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NEW YORK (LifeSiteNews) — Hackers targeted defense contractors, American political leaders, and U.S. companies with malware as part of a surveillance operation for the Chinese Communist Party, the Department of Justice (DOJ) alleges.

The DOJ released details on the indictment of seven Chinese individuals who have been charged with “conspiracy to commit computer intrusions and conspiracy to commit wire fraud,” according to a Monday news release.

The individuals are part of a People’s Republic of China (PRC) group who “spent approximately 14 years targeting U.S. and foreign critics, businesses, and political officials in furtherance of the PRC’s economic espionage and foreign intelligence objectives,” according to the DOJ.

Officials unsealed the indictment on Monday, though charges were originally filed in January.

The indictment provides further insight into how the CCP targets American companies and political leaders for retribution and influence using computer viruses.

The CCP and its Ministry of State Security “sought to obtain information on political, economic and security policies that might affect the PRC, along with military, scientific and technical information of value to the PRC,” the indictment states. “Among other things, the MSS and its state security departments focused on surreptitiously identifying and influencing the foreign policy of other countries, including the United States.”

The hackers used a front company called Wuhan XRZ beginning in at least 2010. They would send fake emails to U.S. senators, business leaders, and information technology companies looking to gain access. They were successful in hacking defense contractors, information technology providers, and universities, among other victims.

The DOJ itself was targeted, along the Commerce Department, the Treasury Department, and the White House.

The Justice Department alleges:

These computer network intrusion activities resulted in the confirmed and potential compromise of work and personal email accounts, cloud storage accounts and telephone call records belonging to millions of Americans, including at least some information that could be released in support of malign influence targeting democratic processes and institutions, and economic plans, intellectual property, and trade secrets belonging to American businesses, and contributed to the estimated billions of dollars lost every year as a result of the PRC’s state-sponsored apparatus to transfer U.S. technology to the PRC.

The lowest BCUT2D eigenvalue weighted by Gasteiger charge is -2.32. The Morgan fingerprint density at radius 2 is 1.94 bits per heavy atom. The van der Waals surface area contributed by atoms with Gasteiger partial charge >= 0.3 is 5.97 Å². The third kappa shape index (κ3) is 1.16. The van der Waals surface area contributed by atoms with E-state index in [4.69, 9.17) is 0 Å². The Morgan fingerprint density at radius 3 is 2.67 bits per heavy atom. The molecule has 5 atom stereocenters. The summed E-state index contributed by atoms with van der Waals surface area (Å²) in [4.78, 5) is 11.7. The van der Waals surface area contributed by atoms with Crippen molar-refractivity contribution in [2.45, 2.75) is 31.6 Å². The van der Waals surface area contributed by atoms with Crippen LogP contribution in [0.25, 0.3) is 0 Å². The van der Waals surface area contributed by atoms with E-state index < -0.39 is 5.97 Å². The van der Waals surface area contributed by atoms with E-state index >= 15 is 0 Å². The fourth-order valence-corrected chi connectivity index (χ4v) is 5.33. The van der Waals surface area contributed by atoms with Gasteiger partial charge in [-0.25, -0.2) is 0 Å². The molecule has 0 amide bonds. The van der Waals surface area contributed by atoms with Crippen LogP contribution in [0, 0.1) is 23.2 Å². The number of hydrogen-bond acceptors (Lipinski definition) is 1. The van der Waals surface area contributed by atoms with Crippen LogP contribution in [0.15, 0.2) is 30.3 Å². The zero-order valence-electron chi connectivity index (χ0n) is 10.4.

The “Conspirators,” as they are called in the filing, began sending out phishing emails in at least 2015, according to the DOJ. The emails would look like they were from “prominent American journalists” with excerpts from news sites.

“If the recipient activated the tracking link by opening the email, information about the recipient, including the recipient’s location, IP addresses, network schematics and specific devices used to access the pertinent email accounts, was transmitted to a server controlled by the Conspirators,” the DOJ stated. “The Conspirators used this method to enable more direct and sophisticated targeting of recipients’ home routers and other electronic devices, including those of high ranking U.S. government officials and politicians and election campaign staff from both major U.S. political parties.”

In just a few months in 2018, the hackers “sent more than 10,000 malicious email messages” to “high-ranking U.S. government officials and their advisors, including officials involved in international policy and foreign trade issues.”

They also targeted campaign staff for “a presidential campaign” in 2020. The filing does not state which campaign.

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European Union and United Kingdom leaders who were part of the anti-Communist Inter Parliamentary Alliance on China were also targeted.

Other victims included: “a nuclear power engineering company,” a defense contractor, an aerospace contractor, and “a leading American manufacturer of software and computer services based in California.”

Telecommunications companies, law firms, and steel companies were also targeted.

The CCP impersonated real steel companies in order to gain access to their emails during a battle over tariffs on China. After the Trump administration announced new steel tariffs in 2018, the hackers “registered a malicious domain impersonating the legitimate domain of one of the largest steel producers in the United States (the ‘American Steel Company’)” as well as the International Steel Trade Forum. 

These malicious domains allowed the Conspirators to communicate with malware they installed on the network of the American Steel Company to access and surveil the victim,” the DOJ stated.

They also targeted the Norwegian government in 2018 because it was considering awarding the Nobel Prize to Hong Kong democracy activists.

The PRC is a “malicious nation state,” a federal prosecutor stated in the DOJ news release.

“These allegations pull back the curtain on China’s vast illegal hacking operation that targeted sensitive data from U.S. elected and government officials, journalists, and academics; valuable information from American companies; and political dissidents in America and abroad. Their sinister scheme victimized thousands of people and entities across the world, and lasted for well over a decade,”  U.S. Attorney Breon Peace for the Eastern District of New York stated in the news release.

“America’s sovereignty extends to its cyberspace. Today’s charges demonstrate my office’s commitment to upholding and protecting that jurisdiction, and to putting an end to malicious nation state cyber activity.”